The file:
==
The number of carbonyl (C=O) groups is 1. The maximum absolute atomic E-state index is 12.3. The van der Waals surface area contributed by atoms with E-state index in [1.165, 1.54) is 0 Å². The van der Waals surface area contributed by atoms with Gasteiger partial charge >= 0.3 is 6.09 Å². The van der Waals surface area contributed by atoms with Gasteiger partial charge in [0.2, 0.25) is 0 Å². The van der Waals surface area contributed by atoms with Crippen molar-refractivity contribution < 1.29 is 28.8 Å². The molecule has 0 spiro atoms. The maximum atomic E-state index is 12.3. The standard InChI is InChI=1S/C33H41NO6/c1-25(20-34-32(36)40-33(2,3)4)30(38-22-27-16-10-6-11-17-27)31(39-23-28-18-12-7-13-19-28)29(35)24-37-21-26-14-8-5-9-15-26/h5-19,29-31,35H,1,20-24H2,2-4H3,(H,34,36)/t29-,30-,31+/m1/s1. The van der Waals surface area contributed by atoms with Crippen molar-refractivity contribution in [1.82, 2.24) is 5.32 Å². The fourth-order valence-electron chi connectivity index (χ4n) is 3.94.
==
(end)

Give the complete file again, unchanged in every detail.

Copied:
The number of carbonyl (C=O) groups is 1. The maximum absolute atomic E-state index is 12.3. The van der Waals surface area contributed by atoms with E-state index in [1.165, 1.54) is 0 Å². The van der Waals surface area contributed by atoms with Gasteiger partial charge >= 0.3 is 6.09 Å². The van der Waals surface area contributed by atoms with Gasteiger partial charge in [0.2, 0.25) is 0 Å². The van der Waals surface area contributed by atoms with Crippen molar-refractivity contribution < 1.29 is 28.8 Å². The molecule has 0 spiro atoms. The maximum atomic E-state index is 12.3. The standard InChI is InChI=1S/C33H41NO6/c1-25(20-34-32(36)40-33(2,3)4)30(38-22-27-16-10-6-11-17-27)31(39-23-28-18-12-7-13-19-28)29(35)24-37-21-26-14-8-5-9-15-26/h5-19,29-31,35H,1,20-24H2,2-4H3,(H,34,36)/t29-,30-,31+/m1/s1. The van der Waals surface area contributed by atoms with Crippen molar-refractivity contribution in [1.82, 2.24) is 5.32 Å². The fourth-order valence-electron chi connectivity index (χ4n) is 3.94.